by thy blood out of every kindred, and tongue, and people, and nation; and
hast made us unto our God kings and priests: and we shall reign on the
earth” (Rev. 5:9). Not to be reigned over, but to reign, is the honour to
which they are called. “They shall REIGN for ever and ever” (Rev. 22:5).
O sons of men! This is the honour to which God is
calling you. It is for the end of making you His kings that He is seeking
you. To deliver you from wrath is the beginning of His purpose concerning
you; to set you on His throne is the end. Nothing short of this. Think what
the riches of His grace must be, and His kindness towards us in Christ Jesus
our Lord! Where sin has abounded grace has abounded more. Herein is love!
Behold what manner of love the Father has bestowed on us, that we should not
only be called sons but kings; that we should not only be lifted to a place
in His family, but to a seat upon His throne! To make us in any way or in
any sense partakers of His glory and sharers in His dominion is much but to
make us “heirs of God and joint-heirs with Christ,” is unspeakably more. A
throne such as man can give and take away seems to many a worthy object of
ambition; how much more the kingdom which God gives, the kingdom which
cannot be moved.
And if any one asks, How may I share this royalty and
win this crown? we answer in the well-known words, “As many as received Him,
to them gave He power (right) to become the sons of God”; for what is true
of the sonship is true of the kingship too. We obtain it by receiving the
Son of God. He that takes Christ receives a kingdom, and becomes a king. His
connection with the King of kings is His security for a throne. Oneness with
Christ gives him the royal inheritance. To be washed in His blood, to be
clothed with His raiment, to be quickened with His life, to be gladdened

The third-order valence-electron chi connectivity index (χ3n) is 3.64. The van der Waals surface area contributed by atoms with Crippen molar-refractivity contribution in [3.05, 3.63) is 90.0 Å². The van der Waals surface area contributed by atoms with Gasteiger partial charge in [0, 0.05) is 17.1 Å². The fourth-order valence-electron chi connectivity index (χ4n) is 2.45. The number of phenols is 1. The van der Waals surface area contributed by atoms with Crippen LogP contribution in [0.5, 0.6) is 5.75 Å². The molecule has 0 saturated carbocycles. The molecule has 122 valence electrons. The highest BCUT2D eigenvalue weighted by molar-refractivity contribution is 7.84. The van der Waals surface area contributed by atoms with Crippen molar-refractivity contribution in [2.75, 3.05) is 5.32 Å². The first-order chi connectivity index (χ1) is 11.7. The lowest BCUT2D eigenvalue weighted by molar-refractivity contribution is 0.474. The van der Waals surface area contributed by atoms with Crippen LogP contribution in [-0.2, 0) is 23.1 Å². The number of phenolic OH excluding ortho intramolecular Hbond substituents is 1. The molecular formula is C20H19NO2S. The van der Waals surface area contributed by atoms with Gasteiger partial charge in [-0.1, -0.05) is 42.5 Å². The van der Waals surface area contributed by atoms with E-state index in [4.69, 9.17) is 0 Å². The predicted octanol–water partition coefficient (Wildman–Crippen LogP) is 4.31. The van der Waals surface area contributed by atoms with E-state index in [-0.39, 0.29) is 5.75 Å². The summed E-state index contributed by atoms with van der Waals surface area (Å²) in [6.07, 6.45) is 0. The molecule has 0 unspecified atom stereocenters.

with His love, to be crowned with His crown,—these are some of the steps of
honour, up which He leads those who believe in His name.
For it is a throne that cannot be bought. It is THE
GIFT of “the King eternal, immortal, and invisible”; and He giveth it to
whomsoever He will. The invitation which the Son of God gives to us in His
gospel is an invitation to a throne and crown. He holds it up and
bids us look at it. He holds it out and bids us take it.
I know not if all this were ever better described than
by John Bunyan, in the beginning of the “Pilgrim’s Progress,” in the
dialogue between Christian and Pliable:—
“Pli.—Come, neighbour Christian, since there are none
but us two here, tell me now further what the things are, and how to be
enjoyed, whither we are going.
“Chr.—I can better conceive of them with my mind, than
speak of them with my tongue: but yet, since you are desirous to know, I
will read of them in my book.
“Pli.—And do you think that the words of your book are
“Chr.—Yes, verily; for it was made by Him that cannot
“Pli.—Well said; what things are they?
“Chr.—There is an endless kingdom to be inhabited, and
everlasting life to be given us, that we may inhabit the kingdom for ever.
“Pli.—Well said; and what else?
“Chr.—There are crowns of glory to be given us, and
garments that will make us shine like the sun in the firmament of heaven.
“Pli.—This is very pleasant; and what else?
“Chr.—There shall be no more crying, nor sorrow: for
He that is owner of the place will wipe all tears from our eyes.
“Pli.—And what company shall we have there?
“Chr.—There we shall be with seraphims and cherubim.,
creatures that will dazzle your eyes to look on them. There also you shall
meet with thousands and tens of thousands that have gone before us to that
place; none of them are hurtful, but loving and holy; every one walking in
the sight of God, and standing in His presence with acceptance for ever. In
a word, there we shall see the elders with their golden crowns; there we
shall see the holy virgins with their golden harps; there we shall see men
that by the world were cut in pieces, burnt in flames, eaten of beasts,
drowned in the seas, for the love that they bare to the Lord of the place,
all well, and clothed with immortality as with a garment.
“Pli.—The hearing of this is enough to ravish one’s
heart. But are these things to be enjoyed? How shall we get to be sharers
“Chr.—THE LORD, THE GOVERNOR OF THE COUNTRY, HATH
RECORDED THAT IN THIS BOOK; THE SUBSTANCE OF WHICH IS, IF WE BE TRULY
WILLING TO HAVE IT, HE WILL BESTOW IT UPON US FREELY.”
Thus very simply and beautifully does Bunyan put the
manner of our obtaining the glory. Some would call this too free. Some would
say, Here is the way made far too easy, without any preparatory alarms and
repentance. But there stands John Bunyan’s idea of the way of a sinner’s
entrance into the kingdom; and let him who can improve or correct it do so.
“The Lord, the Governor of the country, hath recorded that in this book; the
substance of which is, If we be truly willing to have it, He will bestow
it upon us freely.”
Bunyan’s soundness of doctrine is well known. His